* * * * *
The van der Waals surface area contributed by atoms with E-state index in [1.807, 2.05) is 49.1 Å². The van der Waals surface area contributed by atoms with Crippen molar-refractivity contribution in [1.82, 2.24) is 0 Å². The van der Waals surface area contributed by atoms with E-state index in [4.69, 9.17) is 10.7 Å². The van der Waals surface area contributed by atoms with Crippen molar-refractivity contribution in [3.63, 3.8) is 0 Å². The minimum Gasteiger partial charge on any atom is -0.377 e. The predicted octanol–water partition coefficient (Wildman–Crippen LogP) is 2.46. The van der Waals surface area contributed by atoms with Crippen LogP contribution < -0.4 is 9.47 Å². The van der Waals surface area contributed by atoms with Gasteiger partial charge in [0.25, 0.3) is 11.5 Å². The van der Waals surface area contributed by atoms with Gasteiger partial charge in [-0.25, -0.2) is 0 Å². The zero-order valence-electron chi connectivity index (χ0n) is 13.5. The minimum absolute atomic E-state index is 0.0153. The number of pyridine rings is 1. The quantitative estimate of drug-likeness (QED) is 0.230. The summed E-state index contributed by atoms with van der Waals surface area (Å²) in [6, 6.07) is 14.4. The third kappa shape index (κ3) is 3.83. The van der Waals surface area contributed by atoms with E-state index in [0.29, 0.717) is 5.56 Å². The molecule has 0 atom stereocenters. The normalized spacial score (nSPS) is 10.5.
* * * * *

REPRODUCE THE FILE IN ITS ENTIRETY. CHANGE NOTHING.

The van der Waals surface area contributed by atoms with E-state index in [1.807, 2.05) is 49.1 Å². The van der Waals surface area contributed by atoms with Crippen molar-refractivity contribution in [1.82, 2.24) is 0 Å². The van der Waals surface area contributed by atoms with E-state index in [4.69, 9.17) is 10.7 Å². The van der Waals surface area contributed by atoms with Crippen molar-refractivity contribution in [3.63, 3.8) is 0 Å². The minimum Gasteiger partial charge on any atom is -0.377 e. The predicted octanol–water partition coefficient (Wildman–Crippen LogP) is 2.46. The van der Waals surface area contributed by atoms with Crippen LogP contribution < -0.4 is 9.47 Å². The van der Waals surface area contributed by atoms with Gasteiger partial charge in [0.25, 0.3) is 11.5 Å². The van der Waals surface area contributed by atoms with Gasteiger partial charge in [-0.25, -0.2) is 0 Å². The zero-order valence-electron chi connectivity index (χ0n) is 13.5. The minimum absolute atomic E-state index is 0.0153. The number of pyridine rings is 1. The quantitative estimate of drug-likeness (QED) is 0.230. The summed E-state index contributed by atoms with van der Waals surface area (Å²) in [6, 6.07) is 14.4. The third kappa shape index (κ3) is 3.83. The van der Waals surface area contributed by atoms with E-state index in [0.29, 0.717) is 5.56 Å². The molecule has 0 atom stereocenters. The normalized spacial score (nSPS) is 10.5.